Friday, October 9, 2009

Black Studies is American Studies

I know I'm preaching to the choir here when I say: Black Studies is American Studies. That's an idea I was reminded of earlier this week when I read the coverage on the findings of a genealogical study concerning the First Lady. Turns out that a slave named Melvinia Shields and an unknown white man are the great-great-great-grandparents of Michelle Obama.

From NYTIMES's article In First Lady's Roots, A Complex Path From Slavery
In 1850, the elderly master of a South Carolina estate took pen in hand and painstakingly divided up his possessions. Among the spinning wheels, scythes, tablecloths and cattle that he bequeathed to his far-flung heirs was a 6-year-old slave girl valued soon afterward at $475.

In his will, she is described simply as the “negro girl Melvinia.” After his death, she was torn away from the people and places she knew and shipped to Georgia. While she was still a teenager, a white man would father her first-born son under circumstances lost in the passage of time.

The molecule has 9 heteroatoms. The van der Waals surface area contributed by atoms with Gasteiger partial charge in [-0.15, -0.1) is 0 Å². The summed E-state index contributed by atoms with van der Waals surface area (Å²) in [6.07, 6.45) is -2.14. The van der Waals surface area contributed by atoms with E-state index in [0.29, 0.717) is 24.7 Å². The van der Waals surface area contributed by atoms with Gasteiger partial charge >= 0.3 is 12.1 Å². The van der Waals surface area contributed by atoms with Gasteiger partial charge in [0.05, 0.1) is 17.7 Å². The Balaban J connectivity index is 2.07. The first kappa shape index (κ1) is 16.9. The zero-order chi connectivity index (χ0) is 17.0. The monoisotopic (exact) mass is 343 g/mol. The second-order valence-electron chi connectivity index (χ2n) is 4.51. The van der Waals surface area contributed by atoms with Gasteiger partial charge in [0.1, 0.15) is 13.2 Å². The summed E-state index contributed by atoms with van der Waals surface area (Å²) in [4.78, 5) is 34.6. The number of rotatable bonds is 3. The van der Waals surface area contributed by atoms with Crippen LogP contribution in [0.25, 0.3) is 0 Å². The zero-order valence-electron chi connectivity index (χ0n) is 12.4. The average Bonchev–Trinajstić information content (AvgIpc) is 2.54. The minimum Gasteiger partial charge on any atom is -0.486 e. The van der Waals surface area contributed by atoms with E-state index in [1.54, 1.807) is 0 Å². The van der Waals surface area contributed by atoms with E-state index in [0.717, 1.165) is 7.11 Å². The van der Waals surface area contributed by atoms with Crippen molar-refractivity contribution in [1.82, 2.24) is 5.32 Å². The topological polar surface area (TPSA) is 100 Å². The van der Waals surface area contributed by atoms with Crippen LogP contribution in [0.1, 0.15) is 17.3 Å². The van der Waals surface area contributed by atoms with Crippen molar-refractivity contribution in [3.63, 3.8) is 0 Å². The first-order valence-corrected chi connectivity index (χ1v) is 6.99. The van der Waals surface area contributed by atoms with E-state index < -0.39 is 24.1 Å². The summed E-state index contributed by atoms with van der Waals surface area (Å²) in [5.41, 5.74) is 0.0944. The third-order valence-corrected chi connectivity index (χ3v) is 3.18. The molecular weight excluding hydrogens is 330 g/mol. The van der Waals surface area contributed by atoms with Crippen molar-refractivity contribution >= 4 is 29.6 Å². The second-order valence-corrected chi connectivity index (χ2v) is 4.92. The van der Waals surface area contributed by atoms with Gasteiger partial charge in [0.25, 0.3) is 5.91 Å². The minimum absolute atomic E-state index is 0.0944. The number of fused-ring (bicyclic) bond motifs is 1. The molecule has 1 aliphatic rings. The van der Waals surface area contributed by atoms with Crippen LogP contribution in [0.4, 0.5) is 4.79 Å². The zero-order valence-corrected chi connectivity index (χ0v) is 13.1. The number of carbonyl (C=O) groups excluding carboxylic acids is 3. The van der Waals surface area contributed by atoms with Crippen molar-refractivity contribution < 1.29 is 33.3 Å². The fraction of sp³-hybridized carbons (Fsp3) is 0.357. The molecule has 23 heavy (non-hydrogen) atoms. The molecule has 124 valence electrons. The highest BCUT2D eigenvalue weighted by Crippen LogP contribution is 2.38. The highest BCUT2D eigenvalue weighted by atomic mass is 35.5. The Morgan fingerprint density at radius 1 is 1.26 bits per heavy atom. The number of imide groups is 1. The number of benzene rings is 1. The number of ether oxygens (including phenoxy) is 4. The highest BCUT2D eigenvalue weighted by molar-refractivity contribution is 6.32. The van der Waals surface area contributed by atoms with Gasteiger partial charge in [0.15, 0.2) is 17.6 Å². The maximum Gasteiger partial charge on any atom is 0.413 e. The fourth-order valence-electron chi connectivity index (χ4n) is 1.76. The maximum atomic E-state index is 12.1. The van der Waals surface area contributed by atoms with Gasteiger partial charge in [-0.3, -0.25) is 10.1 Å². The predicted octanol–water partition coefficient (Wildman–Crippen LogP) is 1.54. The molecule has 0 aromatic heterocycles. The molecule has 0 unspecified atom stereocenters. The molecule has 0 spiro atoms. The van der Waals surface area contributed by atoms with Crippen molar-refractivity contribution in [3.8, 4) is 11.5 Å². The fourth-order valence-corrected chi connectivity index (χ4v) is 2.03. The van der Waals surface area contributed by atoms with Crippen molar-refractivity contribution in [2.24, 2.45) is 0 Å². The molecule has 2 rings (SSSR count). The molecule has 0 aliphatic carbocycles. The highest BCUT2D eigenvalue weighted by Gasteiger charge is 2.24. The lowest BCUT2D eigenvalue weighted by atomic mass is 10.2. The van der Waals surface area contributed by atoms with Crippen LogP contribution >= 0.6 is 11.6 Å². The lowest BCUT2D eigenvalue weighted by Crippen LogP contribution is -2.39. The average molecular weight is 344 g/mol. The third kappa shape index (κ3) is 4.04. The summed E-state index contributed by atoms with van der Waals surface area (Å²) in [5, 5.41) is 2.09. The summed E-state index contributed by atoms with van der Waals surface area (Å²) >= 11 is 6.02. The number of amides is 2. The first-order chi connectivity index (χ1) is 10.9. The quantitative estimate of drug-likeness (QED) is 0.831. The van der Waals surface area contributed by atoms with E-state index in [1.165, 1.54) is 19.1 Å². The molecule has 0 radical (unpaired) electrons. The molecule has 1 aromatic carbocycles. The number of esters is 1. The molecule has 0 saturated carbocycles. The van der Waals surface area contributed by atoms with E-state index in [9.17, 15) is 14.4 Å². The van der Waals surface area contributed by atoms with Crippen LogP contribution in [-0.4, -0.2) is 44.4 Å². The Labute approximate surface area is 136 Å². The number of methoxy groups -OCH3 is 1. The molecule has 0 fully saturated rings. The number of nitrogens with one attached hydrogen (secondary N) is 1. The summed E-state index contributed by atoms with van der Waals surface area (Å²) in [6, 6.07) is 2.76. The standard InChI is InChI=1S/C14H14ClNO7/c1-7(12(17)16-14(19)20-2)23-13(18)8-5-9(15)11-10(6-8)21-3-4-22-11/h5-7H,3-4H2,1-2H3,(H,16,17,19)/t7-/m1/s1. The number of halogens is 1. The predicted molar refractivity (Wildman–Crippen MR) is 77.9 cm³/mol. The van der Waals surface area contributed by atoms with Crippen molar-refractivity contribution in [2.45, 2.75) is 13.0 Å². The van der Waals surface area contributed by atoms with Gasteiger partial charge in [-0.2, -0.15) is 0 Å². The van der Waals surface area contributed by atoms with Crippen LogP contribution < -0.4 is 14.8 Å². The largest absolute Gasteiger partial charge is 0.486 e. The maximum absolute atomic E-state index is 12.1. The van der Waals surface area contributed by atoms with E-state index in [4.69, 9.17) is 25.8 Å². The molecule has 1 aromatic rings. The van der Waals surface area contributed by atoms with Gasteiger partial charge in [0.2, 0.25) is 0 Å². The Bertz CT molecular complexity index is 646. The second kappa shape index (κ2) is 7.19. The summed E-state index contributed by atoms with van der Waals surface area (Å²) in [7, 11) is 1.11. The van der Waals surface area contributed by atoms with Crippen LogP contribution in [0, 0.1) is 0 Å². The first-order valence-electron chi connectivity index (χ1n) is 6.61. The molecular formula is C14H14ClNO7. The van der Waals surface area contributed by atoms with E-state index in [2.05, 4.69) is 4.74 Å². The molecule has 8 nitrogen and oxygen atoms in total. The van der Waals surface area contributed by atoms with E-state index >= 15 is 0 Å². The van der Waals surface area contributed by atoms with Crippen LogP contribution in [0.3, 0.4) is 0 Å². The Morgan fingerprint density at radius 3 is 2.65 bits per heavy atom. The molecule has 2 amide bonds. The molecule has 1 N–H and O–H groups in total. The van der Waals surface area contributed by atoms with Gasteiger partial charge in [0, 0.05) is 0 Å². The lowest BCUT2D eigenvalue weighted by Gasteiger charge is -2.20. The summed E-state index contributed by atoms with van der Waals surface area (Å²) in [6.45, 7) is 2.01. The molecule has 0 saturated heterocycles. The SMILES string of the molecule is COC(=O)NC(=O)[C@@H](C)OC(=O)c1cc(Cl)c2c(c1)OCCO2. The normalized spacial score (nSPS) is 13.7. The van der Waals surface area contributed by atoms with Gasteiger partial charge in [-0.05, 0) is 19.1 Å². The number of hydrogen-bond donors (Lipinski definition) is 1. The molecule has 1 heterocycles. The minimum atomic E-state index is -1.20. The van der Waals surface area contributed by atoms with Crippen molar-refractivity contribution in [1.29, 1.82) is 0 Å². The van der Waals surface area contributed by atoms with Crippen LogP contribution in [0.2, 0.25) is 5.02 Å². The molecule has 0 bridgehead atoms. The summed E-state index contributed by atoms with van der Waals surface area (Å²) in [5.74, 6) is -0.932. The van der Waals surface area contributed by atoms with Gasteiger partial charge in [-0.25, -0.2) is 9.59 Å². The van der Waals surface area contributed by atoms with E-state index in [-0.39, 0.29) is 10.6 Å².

In the annals of American slavery, this painful story would be utterly unremarkable, save for one reason: This union, consummated some two years before the Civil War, represents the origins of a family line that would extend from rural Georgia, to Birmingham, Ala., to Chicago and, finally, to the White House.

Melvinia Shields, the enslaved and illiterate young girl, and the unknown white man who impregnated her are the great-great-great-grandparents of Michelle Obama, the first lady.

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